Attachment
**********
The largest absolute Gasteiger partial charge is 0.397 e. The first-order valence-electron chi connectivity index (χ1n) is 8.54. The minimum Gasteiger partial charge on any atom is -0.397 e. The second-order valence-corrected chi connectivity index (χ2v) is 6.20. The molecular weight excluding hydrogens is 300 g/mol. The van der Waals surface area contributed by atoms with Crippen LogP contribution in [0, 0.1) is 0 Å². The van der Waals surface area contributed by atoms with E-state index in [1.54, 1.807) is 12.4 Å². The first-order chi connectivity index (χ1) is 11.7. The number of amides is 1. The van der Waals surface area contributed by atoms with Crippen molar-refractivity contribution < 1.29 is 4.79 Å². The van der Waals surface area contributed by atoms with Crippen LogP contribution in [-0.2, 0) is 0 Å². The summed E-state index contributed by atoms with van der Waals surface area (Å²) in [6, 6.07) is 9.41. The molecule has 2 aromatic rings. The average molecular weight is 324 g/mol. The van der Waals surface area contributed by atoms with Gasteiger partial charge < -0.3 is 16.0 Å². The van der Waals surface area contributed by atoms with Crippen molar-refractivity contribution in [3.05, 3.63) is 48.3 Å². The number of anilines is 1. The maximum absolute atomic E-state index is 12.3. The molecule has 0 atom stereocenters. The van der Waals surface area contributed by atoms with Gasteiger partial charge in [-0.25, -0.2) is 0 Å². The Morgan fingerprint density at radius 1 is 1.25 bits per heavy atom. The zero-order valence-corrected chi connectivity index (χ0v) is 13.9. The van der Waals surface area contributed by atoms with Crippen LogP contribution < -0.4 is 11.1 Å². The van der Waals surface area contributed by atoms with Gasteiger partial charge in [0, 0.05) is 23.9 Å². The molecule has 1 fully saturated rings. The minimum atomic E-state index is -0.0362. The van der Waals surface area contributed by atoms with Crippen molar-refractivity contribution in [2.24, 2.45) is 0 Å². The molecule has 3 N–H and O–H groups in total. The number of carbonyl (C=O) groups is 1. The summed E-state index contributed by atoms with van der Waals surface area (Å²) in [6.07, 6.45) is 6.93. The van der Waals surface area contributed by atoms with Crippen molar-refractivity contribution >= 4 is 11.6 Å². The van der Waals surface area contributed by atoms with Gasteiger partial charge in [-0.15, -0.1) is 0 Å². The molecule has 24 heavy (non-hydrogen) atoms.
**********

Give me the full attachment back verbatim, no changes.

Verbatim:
The largest absolute Gasteiger partial charge is 0.397 e. The first-order valence-electron chi connectivity index (χ1n) is 8.54. The minimum Gasteiger partial charge on any atom is -0.397 e. The second-order valence-corrected chi connectivity index (χ2v) is 6.20. The molecular weight excluding hydrogens is 300 g/mol. The van der Waals surface area contributed by atoms with Crippen LogP contribution in [0, 0.1) is 0 Å². The van der Waals surface area contributed by atoms with E-state index in [1.54, 1.807) is 12.4 Å². The first-order chi connectivity index (χ1) is 11.7. The number of amides is 1. The van der Waals surface area contributed by atoms with Crippen molar-refractivity contribution < 1.29 is 4.79 Å². The van der Waals surface area contributed by atoms with Crippen LogP contribution in [-0.2, 0) is 0 Å². The summed E-state index contributed by atoms with van der Waals surface area (Å²) in [6, 6.07) is 9.41. The molecule has 2 aromatic rings. The average molecular weight is 324 g/mol. The van der Waals surface area contributed by atoms with Gasteiger partial charge < -0.3 is 16.0 Å². The van der Waals surface area contributed by atoms with Crippen molar-refractivity contribution in [3.05, 3.63) is 48.3 Å². The number of anilines is 1. The maximum absolute atomic E-state index is 12.3. The molecule has 0 atom stereocenters. The van der Waals surface area contributed by atoms with Gasteiger partial charge in [-0.25, -0.2) is 0 Å². The Morgan fingerprint density at radius 1 is 1.25 bits per heavy atom. The zero-order valence-corrected chi connectivity index (χ0v) is 13.9. The van der Waals surface area contributed by atoms with Crippen LogP contribution < -0.4 is 11.1 Å². The van der Waals surface area contributed by atoms with Gasteiger partial charge in [0, 0.05) is 23.9 Å². The molecule has 1 fully saturated rings. The minimum atomic E-state index is -0.0362. The van der Waals surface area contributed by atoms with Crippen molar-refractivity contribution in [2.24, 2.45) is 0 Å². The molecule has 3 N–H and O–H groups in total. The number of carbonyl (C=O) groups is 1. The summed E-state index contributed by atoms with van der Waals surface area (Å²) in [6.07, 6.45) is 6.93. The van der Waals surface area contributed by atoms with Crippen molar-refractivity contribution >= 4 is 11.6 Å². The van der Waals surface area contributed by atoms with Gasteiger partial charge in [-0.15, -0.1) is 0 Å². The molecule has 24 heavy (non-hydrogen) atoms.